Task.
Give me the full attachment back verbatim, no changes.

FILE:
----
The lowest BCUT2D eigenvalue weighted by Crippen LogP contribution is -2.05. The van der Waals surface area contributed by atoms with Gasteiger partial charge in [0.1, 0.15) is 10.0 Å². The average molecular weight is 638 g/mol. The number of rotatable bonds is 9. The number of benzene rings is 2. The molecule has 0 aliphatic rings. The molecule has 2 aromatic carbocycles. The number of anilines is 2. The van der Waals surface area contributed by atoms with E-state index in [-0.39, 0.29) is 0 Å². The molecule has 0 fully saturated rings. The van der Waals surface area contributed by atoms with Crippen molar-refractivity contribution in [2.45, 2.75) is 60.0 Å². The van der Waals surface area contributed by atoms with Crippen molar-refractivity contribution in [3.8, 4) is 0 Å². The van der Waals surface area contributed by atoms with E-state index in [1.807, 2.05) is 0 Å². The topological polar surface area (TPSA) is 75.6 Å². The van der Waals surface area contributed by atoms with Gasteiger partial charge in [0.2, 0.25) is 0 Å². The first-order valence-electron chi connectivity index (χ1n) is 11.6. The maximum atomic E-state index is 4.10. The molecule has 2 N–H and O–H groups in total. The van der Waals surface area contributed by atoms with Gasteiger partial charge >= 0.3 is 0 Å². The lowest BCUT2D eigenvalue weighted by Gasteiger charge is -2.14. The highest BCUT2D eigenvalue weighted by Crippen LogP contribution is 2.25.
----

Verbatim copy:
The lowest BCUT2D eigenvalue weighted by Crippen LogP contribution is -2.05. The van der Waals surface area contributed by atoms with Gasteiger partial charge in [0.1, 0.15) is 10.0 Å². The average molecular weight is 638 g/mol. The number of rotatable bonds is 9. The number of benzene rings is 2. The molecule has 0 aliphatic rings. The molecule has 2 aromatic carbocycles. The number of anilines is 2. The van der Waals surface area contributed by atoms with E-state index in [-0.39, 0.29) is 0 Å². The molecule has 0 fully saturated rings. The van der Waals surface area contributed by atoms with Crippen molar-refractivity contribution in [2.45, 2.75) is 60.0 Å². The van der Waals surface area contributed by atoms with Crippen molar-refractivity contribution in [3.8, 4) is 0 Å². The van der Waals surface area contributed by atoms with E-state index in [1.807, 2.05) is 0 Å². The topological polar surface area (TPSA) is 75.6 Å². The van der Waals surface area contributed by atoms with Gasteiger partial charge in [0.2, 0.25) is 0 Å². The first-order valence-electron chi connectivity index (χ1n) is 11.6. The maximum atomic E-state index is 4.10. The molecule has 2 N–H and O–H groups in total. The van der Waals surface area contributed by atoms with Gasteiger partial charge >= 0.3 is 0 Å². The lowest BCUT2D eigenvalue weighted by Gasteiger charge is -2.14. The highest BCUT2D eigenvalue weighted by Crippen LogP contribution is 2.25.